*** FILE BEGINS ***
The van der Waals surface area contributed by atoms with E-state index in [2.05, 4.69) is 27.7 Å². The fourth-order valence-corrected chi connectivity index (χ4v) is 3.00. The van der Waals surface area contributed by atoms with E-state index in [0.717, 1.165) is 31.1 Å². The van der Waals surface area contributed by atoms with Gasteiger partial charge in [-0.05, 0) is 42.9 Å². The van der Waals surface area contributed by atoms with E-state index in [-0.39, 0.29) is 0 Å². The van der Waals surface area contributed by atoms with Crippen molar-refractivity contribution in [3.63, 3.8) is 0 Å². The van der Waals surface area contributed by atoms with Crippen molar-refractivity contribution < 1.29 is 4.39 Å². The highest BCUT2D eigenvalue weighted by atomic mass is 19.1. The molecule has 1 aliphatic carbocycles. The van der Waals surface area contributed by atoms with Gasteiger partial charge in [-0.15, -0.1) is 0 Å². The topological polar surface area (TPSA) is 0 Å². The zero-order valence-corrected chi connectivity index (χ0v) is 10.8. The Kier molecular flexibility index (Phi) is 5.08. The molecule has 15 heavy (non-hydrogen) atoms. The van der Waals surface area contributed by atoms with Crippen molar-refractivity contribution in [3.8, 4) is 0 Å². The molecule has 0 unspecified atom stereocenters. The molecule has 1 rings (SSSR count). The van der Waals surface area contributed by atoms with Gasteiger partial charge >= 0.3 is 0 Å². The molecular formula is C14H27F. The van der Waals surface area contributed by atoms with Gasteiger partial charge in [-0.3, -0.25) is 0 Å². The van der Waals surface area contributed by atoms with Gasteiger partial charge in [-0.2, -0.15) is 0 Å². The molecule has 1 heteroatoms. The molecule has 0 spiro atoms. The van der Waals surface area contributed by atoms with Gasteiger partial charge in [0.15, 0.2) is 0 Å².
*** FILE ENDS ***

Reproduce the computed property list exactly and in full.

The van der Waals surface area contributed by atoms with E-state index in [2.05, 4.69) is 27.7 Å². The fourth-order valence-corrected chi connectivity index (χ4v) is 3.00. The van der Waals surface area contributed by atoms with E-state index in [0.717, 1.165) is 31.1 Å². The van der Waals surface area contributed by atoms with Gasteiger partial charge in [-0.05, 0) is 42.9 Å². The van der Waals surface area contributed by atoms with E-state index in [-0.39, 0.29) is 0 Å². The van der Waals surface area contributed by atoms with Crippen molar-refractivity contribution in [3.63, 3.8) is 0 Å². The van der Waals surface area contributed by atoms with Crippen molar-refractivity contribution < 1.29 is 4.39 Å². The highest BCUT2D eigenvalue weighted by atomic mass is 19.1. The molecule has 1 aliphatic carbocycles. The van der Waals surface area contributed by atoms with Gasteiger partial charge in [-0.15, -0.1) is 0 Å². The topological polar surface area (TPSA) is 0 Å². The zero-order valence-corrected chi connectivity index (χ0v) is 10.8. The Kier molecular flexibility index (Phi) is 5.08. The molecule has 15 heavy (non-hydrogen) atoms. The van der Waals surface area contributed by atoms with Crippen molar-refractivity contribution in [3.8, 4) is 0 Å². The molecule has 0 unspecified atom stereocenters. The molecule has 1 rings (SSSR count). The van der Waals surface area contributed by atoms with Gasteiger partial charge >= 0.3 is 0 Å². The molecular formula is C14H27F. The van der Waals surface area contributed by atoms with Gasteiger partial charge in [-0.3, -0.25) is 0 Å². The van der Waals surface area contributed by atoms with Gasteiger partial charge in [-0.2, -0.15) is 0 Å². The molecule has 1 heteroatoms. The molecule has 0 spiro atoms. The van der Waals surface area contributed by atoms with Gasteiger partial charge in [0.15, 0.2) is 0 Å².